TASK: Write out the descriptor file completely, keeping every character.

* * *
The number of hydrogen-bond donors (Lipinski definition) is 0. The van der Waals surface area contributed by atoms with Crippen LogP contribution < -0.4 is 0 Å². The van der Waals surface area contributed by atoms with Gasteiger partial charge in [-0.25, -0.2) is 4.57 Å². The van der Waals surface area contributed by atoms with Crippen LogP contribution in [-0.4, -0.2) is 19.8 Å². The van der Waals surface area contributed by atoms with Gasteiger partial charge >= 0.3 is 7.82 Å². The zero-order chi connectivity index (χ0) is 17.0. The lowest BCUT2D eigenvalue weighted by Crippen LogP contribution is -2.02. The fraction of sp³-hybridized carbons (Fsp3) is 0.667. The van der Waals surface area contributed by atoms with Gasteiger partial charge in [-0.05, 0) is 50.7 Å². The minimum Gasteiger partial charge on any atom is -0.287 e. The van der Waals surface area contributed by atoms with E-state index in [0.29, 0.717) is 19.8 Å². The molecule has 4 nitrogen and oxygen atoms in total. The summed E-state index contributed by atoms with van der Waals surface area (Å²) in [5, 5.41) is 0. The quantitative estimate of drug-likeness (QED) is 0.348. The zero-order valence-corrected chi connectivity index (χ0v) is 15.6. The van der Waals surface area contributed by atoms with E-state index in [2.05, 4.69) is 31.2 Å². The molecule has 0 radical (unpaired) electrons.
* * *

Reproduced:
The number of hydrogen-bond donors (Lipinski definition) is 0. The van der Waals surface area contributed by atoms with Crippen LogP contribution < -0.4 is 0 Å². The van der Waals surface area contributed by atoms with Gasteiger partial charge in [-0.25, -0.2) is 4.57 Å². The van der Waals surface area contributed by atoms with Crippen LogP contribution in [-0.4, -0.2) is 19.8 Å². The van der Waals surface area contributed by atoms with Gasteiger partial charge >= 0.3 is 7.82 Å². The zero-order chi connectivity index (χ0) is 17.0. The lowest BCUT2D eigenvalue weighted by Crippen LogP contribution is -2.02. The fraction of sp³-hybridized carbons (Fsp3) is 0.667. The van der Waals surface area contributed by atoms with Gasteiger partial charge in [-0.05, 0) is 50.7 Å². The minimum Gasteiger partial charge on any atom is -0.287 e. The van der Waals surface area contributed by atoms with E-state index in [0.29, 0.717) is 19.8 Å². The molecule has 4 nitrogen and oxygen atoms in total. The summed E-state index contributed by atoms with van der Waals surface area (Å²) in [5, 5.41) is 0. The quantitative estimate of drug-likeness (QED) is 0.348. The zero-order valence-corrected chi connectivity index (χ0v) is 15.6. The van der Waals surface area contributed by atoms with E-state index in [2.05, 4.69) is 31.2 Å². The molecule has 0 radical (unpaired) electrons.